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A CurtainUp Los Angeles Review

My Mama told me to Keep It Clean.— Chorus Girls

Katharine Leonard and Christopher Fitzgerald in Minsky's
(Photo: Craig Schwartz)
Every musical in town lately seems to be either a revival or about a revival. Minsky's, our one new musical which just opened at the Ahmanson, exemplifies the latter. Based on Rowland Barber's book The Night They Raided Minsky's, it's struggled through many incarnations before finally hitting the CTG stage.

Billy Minsky's credo that the country in the midst of the 1930 depression wanted escapist undemanding fun strikes a familiar chord in today's audiences and he may be right again. The theme of a burlesque guy who falls in love with a reforming girl (think Mission Doll Sarah Browne in Guys and Dolls), along with the efforts of Minsky to evade being shut down, offers no surprises. Like burlesque, the most surprising moments in the show are when the chorine whips off her bra again.

Director/choreographer Casey Nicholaw and Book Writer Bob Martin are veterans of the Tony-winning The Drowsy Chaperone which glorified 1920s musicals. This show lacks Man in Chair, the stage-struck lonely guy who gave Drowsy a soul, but it's true to form, both musically and in content which gives it a purity all its own on its own level. There are those funny/terrible vaudeville jokes, such as a cop's gun going off whenever the words spontaneous discharge are uttered and that pie in the face scene starring the commandingly comical George Wendt which we've seen a thousand times before but which Wendt makes as fresh as the joke is stale. Opening night one of the pies missed Wendt and hit Beth Leavel. I have a feeling they'll leave that in.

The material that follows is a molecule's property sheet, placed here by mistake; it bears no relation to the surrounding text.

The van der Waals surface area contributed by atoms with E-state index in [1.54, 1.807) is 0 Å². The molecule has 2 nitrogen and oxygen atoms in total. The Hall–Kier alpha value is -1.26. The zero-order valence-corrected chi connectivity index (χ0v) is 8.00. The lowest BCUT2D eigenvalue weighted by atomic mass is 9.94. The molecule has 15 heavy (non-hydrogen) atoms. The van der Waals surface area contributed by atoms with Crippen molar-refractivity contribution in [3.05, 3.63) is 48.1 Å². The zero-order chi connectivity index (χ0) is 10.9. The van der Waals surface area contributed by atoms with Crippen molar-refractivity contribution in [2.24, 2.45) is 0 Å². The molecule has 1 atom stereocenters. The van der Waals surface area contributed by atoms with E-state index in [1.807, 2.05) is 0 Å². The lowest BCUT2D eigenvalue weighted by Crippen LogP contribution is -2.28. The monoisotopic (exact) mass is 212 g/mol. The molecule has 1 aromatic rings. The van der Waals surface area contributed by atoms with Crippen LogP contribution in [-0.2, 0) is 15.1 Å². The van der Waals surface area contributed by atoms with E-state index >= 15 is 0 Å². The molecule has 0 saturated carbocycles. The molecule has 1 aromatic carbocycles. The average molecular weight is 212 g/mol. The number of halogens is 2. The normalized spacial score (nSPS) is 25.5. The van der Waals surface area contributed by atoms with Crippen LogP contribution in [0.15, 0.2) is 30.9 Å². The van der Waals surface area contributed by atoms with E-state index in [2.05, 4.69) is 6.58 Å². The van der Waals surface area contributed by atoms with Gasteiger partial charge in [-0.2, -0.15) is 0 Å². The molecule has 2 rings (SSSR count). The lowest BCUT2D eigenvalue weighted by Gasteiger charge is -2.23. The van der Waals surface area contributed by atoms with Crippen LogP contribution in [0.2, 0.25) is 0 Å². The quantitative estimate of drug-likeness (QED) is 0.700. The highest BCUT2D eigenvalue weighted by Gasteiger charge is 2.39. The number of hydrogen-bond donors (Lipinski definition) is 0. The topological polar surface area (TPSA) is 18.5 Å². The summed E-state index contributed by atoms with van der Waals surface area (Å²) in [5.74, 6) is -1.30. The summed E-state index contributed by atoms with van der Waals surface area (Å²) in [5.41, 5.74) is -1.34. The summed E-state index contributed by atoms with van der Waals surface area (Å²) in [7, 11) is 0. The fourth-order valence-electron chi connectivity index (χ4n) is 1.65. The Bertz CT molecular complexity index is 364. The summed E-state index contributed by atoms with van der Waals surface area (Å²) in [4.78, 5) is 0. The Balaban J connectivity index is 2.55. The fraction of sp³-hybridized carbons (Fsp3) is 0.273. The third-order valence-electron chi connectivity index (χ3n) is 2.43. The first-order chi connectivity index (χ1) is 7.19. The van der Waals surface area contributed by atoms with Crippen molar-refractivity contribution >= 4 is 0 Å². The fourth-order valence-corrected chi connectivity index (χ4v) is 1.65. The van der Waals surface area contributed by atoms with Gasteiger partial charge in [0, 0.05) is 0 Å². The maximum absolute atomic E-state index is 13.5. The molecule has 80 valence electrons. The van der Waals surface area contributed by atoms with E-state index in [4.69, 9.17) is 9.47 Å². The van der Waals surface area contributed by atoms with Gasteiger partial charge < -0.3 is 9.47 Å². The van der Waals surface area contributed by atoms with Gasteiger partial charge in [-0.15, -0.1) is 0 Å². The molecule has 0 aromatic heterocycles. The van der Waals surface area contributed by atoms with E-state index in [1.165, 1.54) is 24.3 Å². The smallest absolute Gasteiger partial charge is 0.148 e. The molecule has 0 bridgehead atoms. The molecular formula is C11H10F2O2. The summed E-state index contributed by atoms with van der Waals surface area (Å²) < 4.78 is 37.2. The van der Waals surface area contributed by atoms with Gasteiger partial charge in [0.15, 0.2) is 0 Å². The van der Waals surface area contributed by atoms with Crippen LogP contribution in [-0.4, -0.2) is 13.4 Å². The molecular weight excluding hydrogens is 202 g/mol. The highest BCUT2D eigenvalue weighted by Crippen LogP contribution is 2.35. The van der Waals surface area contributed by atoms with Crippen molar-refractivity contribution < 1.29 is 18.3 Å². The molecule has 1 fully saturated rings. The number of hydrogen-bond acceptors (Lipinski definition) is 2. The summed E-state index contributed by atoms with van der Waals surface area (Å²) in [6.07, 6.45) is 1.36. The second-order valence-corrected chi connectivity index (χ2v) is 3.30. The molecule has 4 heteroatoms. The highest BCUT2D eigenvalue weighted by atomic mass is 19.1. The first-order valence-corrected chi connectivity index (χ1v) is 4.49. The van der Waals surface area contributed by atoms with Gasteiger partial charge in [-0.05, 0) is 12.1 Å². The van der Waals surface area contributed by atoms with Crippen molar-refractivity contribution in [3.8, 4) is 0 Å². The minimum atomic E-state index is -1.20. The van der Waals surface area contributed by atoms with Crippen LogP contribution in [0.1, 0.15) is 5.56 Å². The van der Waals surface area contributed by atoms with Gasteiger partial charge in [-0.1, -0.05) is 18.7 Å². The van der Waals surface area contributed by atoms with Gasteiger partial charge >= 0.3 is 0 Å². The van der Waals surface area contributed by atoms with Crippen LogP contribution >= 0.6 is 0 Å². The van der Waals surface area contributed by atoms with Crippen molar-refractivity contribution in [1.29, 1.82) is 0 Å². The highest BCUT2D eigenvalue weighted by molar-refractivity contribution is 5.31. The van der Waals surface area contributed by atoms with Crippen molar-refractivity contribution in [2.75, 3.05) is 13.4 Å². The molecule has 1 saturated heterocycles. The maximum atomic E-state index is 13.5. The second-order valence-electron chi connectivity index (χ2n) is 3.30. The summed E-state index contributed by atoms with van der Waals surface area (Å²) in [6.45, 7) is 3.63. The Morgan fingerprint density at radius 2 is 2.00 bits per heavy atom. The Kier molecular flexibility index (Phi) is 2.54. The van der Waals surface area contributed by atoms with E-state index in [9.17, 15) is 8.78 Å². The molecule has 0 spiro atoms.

Charles Strouse who wrote the music hasn't come up with anything as memorable as his tunes for Bye Bye Birdie or his anthems for Annie but the B-list tunes seem appropriate for this B-list art form. The most delicious number is "I Want A Life " in which superbly nebbishy characters Jason (John Cariani) and Beula (Rachel Dratch) yearn to live where people don't sing or dance and where a house is a home, among other wonderful lyrics by the show's lyricist Susan Birkenhead.

The best part of the show is its revelation of show biz roots. The opening number traces the evolution of a drab song "Waking Up" to a Minsky-inspired "Working Hot" which climaxes (a word that just naturally comes to mind here) in the girls "getting into their costumes" by whipping off their dresses to dance in spangled mini-bikinis. It's a great opening number and is seconded didactically by "Every Number Needs A Button" which demonstrates such various kicky clichés as getting the hook, the bump, the plank, etc.

"Home" may be the most memorable song, not because of its music but because of its sentiment that for an actor the theater is home. It's a song that can be trotted out when something more sentimental than "There's No Business Like Show Business" ;is called for.

Nicholaw's bright brisk choreography includes a tap-dance number that opens the second act. At two hours 45 minutes, Minsky's could use some trimming and Act II, less strong than Act I, is the place to do it.

The show is a visual treat. Minsky may complain about Ziegfeld but this production out-Ziegfelds the Master with gorgeous costumes by Gregg Barnes and a scenic design by Anna Louizos that catches 1930 in its interior café scenes.